Well, you all knew that this article was coming, didn’t you? Now that I live in Phoenix, AZ, aka “hell”, I have learned an awful lot about hot weather riding. Frankly, there is no other kind of riding in AZ. We have two seasons: Skin-blistering, evil hot (from the months of May – October) or just plain hot (for the months of November – April).
If you are lucky enough to be able to actually pick and choose your hot weather riding (or, if you live in hell like me) this article will help you prepare for it.
What do so many of us see in extra hot weather? Bikers who have shed all of their protective clothing and gear. These folks ride with the absolute bare minimum: halter tops, shorts, T-shirts, sandals, or in some cases completely bare-chested. The men, not the women. Although at Sturgis, you never know what you’ll see. ; ) Anyway, many of these motorcyclists don’t even wear helmets or head covering of any kind. These folks are absolutely risking heat illnesses, such as muscle cramping, lethargy, dizziness, headaches, and even the much more severe heat exhaustion or heat stroke (not to mention fast and easy tattoo removal, by way of asphalt or death, by way of cracked skull, etc.).
Although it seems completely counter-intuitive, shedding layers in hot weather is actually a very, very bad thing. Here’s why:
The body contains its own protective protocol for keeping our organs at a constant, healthy temperature and avoiding heat stress. It’s a process called vasodilation. When it is hot, the body dialates the blood vessles to circulate more blood and pull heat from its core to the skin. The skin in turn produces sweat to cool the surface of the body and dissipate the heat into the atmosphere. So, cooler skin means cooler blood and cooler blood means a cooler core.
If the temperature outside is cooler than the body temperature, then it makes sense to open the zipper on your jacket a bit and let some air hit you while you ride. But, if the temperature outside is actually hotter than the body’s temperature, the skin cannot dissipate the heat into the air; the heat has no where else to go but back in, so the skin simply transfers the heat back into the body’s core. This is bad. And, in this case, layers of clothing and gear will actually come to your rescue.
Layers of clothing cover the skin from direct sun exposure and actually help the body sweat more. This sweat in turn keeps the skin and your clothing wet and facilitates a healthy evaporation cycle even in extremely hot temperatures. The process is great. You get hot, your core sends heat to the surface, your skin sweats, which keeps you wetter and cooler; and, that then helps evaporate the heat as you continue happily on your way. As for making the most of evaporation, it’s best to keep your neck constantly wet because there are major blood vessels in the neck area and for obvious reasons, evaporation works best in areas of the body where there are more blood vessels.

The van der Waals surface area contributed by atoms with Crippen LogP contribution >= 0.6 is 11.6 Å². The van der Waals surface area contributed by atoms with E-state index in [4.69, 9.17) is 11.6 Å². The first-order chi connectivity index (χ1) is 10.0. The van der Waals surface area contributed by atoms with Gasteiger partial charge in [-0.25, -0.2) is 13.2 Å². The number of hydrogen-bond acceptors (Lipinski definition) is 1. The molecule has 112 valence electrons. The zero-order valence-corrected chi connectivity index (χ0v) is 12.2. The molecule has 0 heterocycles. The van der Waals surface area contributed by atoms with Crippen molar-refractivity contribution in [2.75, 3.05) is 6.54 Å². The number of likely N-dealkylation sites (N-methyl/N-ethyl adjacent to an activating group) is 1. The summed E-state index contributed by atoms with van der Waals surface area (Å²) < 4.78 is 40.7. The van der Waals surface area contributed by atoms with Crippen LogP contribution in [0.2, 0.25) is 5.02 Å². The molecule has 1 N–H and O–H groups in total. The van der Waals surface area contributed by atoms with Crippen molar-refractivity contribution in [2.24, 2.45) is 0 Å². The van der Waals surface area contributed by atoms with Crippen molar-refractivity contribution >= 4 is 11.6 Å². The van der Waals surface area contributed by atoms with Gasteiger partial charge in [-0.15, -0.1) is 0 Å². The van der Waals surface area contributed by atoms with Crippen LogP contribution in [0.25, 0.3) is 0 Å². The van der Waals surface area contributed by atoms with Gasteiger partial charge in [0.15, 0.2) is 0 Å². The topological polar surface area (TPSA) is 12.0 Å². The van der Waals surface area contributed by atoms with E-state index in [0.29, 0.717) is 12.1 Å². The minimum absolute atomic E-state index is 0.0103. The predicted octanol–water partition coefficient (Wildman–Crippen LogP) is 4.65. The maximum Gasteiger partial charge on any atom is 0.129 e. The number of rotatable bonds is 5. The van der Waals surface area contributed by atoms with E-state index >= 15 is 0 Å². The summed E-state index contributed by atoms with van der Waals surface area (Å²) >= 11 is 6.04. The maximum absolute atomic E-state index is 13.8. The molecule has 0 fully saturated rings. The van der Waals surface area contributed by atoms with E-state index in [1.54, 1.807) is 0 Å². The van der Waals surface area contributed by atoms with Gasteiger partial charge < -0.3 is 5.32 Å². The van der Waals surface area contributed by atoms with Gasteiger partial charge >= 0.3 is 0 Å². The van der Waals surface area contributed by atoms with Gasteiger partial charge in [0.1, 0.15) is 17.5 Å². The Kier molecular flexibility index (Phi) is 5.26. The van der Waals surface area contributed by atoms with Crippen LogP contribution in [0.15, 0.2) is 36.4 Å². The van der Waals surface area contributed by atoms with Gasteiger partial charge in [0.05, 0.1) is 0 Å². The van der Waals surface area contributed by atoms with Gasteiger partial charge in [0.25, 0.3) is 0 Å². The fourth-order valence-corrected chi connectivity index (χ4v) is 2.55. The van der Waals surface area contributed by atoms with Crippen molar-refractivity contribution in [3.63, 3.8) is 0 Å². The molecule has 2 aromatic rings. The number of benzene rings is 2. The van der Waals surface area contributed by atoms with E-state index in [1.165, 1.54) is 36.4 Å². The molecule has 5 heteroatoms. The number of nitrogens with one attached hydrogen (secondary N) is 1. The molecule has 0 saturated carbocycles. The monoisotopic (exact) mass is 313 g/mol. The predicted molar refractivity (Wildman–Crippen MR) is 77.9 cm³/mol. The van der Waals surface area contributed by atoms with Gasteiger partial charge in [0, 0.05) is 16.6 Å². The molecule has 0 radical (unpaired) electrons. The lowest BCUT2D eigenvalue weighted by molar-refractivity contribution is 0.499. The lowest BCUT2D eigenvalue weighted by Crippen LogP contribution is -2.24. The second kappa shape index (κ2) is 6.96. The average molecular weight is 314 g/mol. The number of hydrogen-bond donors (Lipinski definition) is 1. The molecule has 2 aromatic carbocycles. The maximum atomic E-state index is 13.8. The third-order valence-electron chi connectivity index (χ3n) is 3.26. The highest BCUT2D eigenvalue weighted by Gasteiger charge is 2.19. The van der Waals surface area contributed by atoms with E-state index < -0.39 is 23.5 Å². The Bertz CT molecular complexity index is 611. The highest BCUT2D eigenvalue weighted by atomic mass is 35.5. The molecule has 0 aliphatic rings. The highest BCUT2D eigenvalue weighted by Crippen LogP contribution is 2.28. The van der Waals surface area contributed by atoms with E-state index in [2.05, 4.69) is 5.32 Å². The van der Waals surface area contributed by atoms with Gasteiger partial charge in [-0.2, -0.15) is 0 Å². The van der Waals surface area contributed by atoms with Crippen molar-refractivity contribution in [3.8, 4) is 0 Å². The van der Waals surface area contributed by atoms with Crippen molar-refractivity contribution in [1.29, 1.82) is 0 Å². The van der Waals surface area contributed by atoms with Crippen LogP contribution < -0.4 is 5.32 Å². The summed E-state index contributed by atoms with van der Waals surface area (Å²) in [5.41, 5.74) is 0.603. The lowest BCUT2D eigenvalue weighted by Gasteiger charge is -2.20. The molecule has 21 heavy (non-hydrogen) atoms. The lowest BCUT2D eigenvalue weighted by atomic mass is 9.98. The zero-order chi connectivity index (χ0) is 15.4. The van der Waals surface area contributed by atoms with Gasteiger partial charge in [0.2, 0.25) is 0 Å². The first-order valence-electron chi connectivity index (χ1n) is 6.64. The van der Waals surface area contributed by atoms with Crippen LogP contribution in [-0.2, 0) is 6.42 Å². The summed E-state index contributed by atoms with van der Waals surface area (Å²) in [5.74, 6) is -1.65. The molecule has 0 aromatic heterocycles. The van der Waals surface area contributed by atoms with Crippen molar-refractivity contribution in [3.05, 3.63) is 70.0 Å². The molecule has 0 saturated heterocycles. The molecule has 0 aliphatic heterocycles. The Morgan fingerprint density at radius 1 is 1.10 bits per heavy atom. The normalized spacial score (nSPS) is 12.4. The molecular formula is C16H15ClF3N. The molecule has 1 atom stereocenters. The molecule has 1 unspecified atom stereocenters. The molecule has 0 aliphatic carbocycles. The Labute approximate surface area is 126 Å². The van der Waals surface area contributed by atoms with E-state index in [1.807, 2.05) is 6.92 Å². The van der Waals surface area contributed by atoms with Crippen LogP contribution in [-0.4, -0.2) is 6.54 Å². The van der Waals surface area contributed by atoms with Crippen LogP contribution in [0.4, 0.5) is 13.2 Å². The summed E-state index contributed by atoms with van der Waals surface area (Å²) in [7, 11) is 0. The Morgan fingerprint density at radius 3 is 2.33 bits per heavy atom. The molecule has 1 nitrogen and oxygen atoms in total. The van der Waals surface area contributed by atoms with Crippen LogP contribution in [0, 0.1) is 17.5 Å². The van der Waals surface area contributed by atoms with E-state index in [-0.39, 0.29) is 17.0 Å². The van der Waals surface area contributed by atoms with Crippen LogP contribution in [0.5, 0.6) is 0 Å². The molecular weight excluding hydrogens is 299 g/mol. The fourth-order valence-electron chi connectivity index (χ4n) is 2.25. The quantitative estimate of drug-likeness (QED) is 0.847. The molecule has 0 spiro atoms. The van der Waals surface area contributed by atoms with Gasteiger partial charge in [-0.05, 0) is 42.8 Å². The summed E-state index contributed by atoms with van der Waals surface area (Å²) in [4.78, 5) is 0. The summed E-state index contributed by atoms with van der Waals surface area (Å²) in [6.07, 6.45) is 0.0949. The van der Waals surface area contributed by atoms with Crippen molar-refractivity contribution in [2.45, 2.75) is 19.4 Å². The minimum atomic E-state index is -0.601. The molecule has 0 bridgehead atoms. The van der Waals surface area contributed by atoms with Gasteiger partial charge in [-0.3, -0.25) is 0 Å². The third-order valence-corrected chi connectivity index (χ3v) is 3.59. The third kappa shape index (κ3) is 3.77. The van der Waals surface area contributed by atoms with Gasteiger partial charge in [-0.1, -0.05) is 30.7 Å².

We also have to do our part in helping the body carry out evaporation by keeping a steady stream of water coming into it; drinking lots of water, as in a quart per hour or more, while you are riding in high temperatures, is absolutely vital; I have a camelbak fanny pack apparatus that contains 1.5 liters of water that I sip from constantly as I ride. I also wet my entire T-shirt below my summer jacket and continue to pour water down my neck, both front and back, when I stop to rest.
And, that’s another thing. In hot weather, you have to stop more often. Tack on more time for your trip, folks, because the safest thing to do is to stop every hour and pound lots of water, drink some electrolytes if you can get them, wet your clothing, and rest, preferably in air conditioning. Rest is as important as drinking water and wearing layers.
So, when the high temps hit and you need a riding fix, add some layers, stay hydrated, and rest often. You’ll weather the weather with no problems. Love, your friend, Lizzy: